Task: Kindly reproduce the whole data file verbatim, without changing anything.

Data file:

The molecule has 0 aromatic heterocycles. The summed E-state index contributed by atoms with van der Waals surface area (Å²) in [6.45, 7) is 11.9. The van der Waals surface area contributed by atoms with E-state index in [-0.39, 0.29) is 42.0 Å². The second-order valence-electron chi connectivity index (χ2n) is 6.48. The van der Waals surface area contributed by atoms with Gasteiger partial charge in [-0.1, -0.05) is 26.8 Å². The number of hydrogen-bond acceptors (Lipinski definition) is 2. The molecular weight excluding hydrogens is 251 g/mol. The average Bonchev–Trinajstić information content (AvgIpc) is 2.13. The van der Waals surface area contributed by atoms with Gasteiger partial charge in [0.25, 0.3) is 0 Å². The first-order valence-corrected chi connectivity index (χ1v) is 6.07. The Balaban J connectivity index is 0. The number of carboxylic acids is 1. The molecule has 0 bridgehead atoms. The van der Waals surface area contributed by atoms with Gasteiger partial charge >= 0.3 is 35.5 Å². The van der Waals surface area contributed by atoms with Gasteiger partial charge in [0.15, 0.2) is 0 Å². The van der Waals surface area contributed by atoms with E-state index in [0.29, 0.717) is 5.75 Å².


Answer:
The molecule has 0 aromatic heterocycles. The summed E-state index contributed by atoms with van der Waals surface area (Å²) in [6.45, 7) is 11.9. The van der Waals surface area contributed by atoms with E-state index in [-0.39, 0.29) is 42.0 Å². The second-order valence-electron chi connectivity index (χ2n) is 6.48. The van der Waals surface area contributed by atoms with Gasteiger partial charge in [-0.1, -0.05) is 26.8 Å². The number of hydrogen-bond acceptors (Lipinski definition) is 2. The molecular weight excluding hydrogens is 251 g/mol. The average Bonchev–Trinajstić information content (AvgIpc) is 2.13. The van der Waals surface area contributed by atoms with Gasteiger partial charge in [0.25, 0.3) is 0 Å². The first-order valence-corrected chi connectivity index (χ1v) is 6.07. The Balaban J connectivity index is 0. The number of carboxylic acids is 1. The molecule has 0 bridgehead atoms. The van der Waals surface area contributed by atoms with Gasteiger partial charge >= 0.3 is 35.5 Å². The van der Waals surface area contributed by atoms with Gasteiger partial charge in [0.15, 0.2) is 0 Å². The van der Waals surface area contributed by atoms with E-state index in [0.29, 0.717) is 5.75 Å².